Beginning in block 210, the system receives contextual information that is related to a computing device or an activity that a user is engaged in. The system may receive contextual information from an event subsystem that notifies the system as new context information is available. Contextual information may be provided by hardware or software, and may include information about input/output devices attached to the computing device, capabilities of the computing device, actions happening with running software, installed software on the computing device, recent activity of the user, and so forth.

Continuing in block 220, the system accesses application manifest information for applications available from an application catalog. The application manifest information may be provided by the application's developer, reviewers, the catalog operator, or other parties. The manifest information describes a purpose of the application and any contextual associations that are related to the application. For example, if the application is associated with a television show, celebrity, sport, location, or any other association, the manifest can indicate this information to the system. The application catalog may expose an application-programming interface (API) through which the system can query the application manifest information.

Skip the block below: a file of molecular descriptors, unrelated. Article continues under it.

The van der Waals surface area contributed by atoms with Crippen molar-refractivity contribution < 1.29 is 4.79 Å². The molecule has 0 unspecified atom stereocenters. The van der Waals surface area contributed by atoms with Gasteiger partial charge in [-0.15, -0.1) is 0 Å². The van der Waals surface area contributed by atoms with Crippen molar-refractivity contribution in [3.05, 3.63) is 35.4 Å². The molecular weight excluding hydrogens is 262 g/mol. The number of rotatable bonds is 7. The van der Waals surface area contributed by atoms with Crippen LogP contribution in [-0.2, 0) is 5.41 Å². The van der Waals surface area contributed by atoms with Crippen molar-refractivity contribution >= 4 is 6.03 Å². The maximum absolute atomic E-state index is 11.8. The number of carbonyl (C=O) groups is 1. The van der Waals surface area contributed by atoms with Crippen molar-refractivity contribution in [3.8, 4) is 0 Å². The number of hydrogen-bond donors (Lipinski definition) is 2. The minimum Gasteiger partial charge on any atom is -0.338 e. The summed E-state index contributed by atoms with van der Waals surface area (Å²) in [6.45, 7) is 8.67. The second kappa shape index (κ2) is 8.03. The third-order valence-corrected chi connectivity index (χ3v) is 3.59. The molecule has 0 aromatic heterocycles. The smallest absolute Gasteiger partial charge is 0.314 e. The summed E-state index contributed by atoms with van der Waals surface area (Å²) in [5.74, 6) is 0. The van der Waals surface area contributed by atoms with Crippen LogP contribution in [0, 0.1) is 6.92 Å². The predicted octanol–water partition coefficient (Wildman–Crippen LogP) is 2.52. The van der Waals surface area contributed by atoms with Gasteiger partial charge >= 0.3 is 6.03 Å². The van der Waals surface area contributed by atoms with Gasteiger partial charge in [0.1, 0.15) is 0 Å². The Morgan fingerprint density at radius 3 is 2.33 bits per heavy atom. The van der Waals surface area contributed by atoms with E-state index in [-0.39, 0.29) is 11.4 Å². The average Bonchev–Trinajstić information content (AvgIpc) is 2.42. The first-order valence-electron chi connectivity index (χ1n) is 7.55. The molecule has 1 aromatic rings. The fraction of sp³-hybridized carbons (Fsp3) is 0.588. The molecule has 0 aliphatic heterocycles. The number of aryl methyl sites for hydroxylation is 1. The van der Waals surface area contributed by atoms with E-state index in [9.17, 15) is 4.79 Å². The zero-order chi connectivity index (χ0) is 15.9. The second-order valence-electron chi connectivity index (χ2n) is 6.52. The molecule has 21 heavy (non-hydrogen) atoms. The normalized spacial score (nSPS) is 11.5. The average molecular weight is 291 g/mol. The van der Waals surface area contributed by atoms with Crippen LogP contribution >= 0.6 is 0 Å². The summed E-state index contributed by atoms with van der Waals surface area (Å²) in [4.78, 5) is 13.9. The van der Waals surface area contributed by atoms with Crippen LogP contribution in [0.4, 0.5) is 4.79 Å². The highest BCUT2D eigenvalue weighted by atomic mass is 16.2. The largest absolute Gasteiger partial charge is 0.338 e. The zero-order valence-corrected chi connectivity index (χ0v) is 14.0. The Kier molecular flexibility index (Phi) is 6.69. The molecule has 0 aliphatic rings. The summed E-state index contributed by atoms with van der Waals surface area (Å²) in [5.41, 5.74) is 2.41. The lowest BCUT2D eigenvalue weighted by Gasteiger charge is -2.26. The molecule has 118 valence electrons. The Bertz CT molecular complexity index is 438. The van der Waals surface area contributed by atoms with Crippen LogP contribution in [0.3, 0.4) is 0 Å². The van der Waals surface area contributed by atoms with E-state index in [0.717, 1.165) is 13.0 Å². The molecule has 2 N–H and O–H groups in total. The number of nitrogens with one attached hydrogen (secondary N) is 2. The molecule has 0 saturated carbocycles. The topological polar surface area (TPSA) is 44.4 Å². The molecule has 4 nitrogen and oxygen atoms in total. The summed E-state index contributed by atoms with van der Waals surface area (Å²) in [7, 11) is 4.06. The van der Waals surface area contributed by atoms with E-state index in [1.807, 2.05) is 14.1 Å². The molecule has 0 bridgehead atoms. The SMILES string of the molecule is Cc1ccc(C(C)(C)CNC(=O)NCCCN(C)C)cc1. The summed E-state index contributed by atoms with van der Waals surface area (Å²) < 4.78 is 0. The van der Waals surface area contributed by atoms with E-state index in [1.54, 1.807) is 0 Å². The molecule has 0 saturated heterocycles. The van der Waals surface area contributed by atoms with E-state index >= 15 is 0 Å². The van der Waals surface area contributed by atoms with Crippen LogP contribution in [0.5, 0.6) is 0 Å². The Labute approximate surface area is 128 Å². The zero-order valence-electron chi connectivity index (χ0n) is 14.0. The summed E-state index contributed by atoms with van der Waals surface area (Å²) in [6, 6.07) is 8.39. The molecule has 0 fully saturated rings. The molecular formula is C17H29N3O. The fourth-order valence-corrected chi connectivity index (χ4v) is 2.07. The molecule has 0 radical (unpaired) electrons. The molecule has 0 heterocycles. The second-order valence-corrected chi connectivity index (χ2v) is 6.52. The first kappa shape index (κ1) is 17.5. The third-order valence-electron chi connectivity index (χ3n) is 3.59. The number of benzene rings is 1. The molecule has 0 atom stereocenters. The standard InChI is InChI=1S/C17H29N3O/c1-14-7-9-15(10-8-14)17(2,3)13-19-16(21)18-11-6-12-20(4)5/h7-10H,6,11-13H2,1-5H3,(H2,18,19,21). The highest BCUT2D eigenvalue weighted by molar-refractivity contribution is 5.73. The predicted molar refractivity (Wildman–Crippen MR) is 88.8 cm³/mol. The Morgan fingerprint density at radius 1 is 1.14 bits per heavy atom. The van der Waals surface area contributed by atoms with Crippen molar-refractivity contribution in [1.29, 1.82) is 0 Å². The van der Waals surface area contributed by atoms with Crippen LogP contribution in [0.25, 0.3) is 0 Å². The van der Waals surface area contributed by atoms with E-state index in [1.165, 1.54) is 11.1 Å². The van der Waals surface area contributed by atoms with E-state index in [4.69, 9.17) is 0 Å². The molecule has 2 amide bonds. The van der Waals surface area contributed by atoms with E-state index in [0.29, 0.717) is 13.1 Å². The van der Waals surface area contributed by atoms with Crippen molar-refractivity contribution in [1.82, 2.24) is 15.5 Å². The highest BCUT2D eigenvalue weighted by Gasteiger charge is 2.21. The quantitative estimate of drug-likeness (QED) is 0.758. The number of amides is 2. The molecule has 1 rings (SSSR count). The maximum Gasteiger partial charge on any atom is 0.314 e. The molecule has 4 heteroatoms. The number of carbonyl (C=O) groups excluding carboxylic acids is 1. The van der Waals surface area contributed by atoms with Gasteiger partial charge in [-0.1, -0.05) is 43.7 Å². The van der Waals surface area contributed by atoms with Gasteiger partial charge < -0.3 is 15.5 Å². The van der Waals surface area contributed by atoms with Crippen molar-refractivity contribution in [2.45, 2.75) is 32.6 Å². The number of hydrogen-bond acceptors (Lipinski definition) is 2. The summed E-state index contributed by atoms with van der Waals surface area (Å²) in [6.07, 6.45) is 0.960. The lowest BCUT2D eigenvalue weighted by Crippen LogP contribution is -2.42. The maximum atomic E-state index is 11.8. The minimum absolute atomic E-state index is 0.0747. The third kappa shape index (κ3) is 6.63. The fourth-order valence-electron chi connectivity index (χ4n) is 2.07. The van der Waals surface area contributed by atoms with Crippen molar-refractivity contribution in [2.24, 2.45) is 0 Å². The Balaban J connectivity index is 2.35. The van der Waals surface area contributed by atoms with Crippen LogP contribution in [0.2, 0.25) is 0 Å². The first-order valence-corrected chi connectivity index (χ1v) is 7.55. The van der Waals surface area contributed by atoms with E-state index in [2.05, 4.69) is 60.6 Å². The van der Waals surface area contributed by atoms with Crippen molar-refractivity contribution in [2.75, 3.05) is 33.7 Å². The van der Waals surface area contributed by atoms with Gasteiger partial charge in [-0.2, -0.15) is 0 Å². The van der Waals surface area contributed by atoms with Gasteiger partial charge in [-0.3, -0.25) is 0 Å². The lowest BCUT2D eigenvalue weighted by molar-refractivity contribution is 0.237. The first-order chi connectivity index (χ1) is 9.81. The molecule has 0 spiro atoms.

Continuing in block 230, the system accesses policy information that determines how to match accessed application manifest information to the received contextual information related to the device and user. Policies may include privacy policies that protect user information, organizational policies related to device compliance with legal or other regulations, or preferences of an administrator or user for handling contextual information during the process of searching for applications. For example, the user may configure the system to avoid applications of a certain type (e.g., offensive, below a certain rating, and so on). The system may include default policy information that is applied when no more specific policy has been received.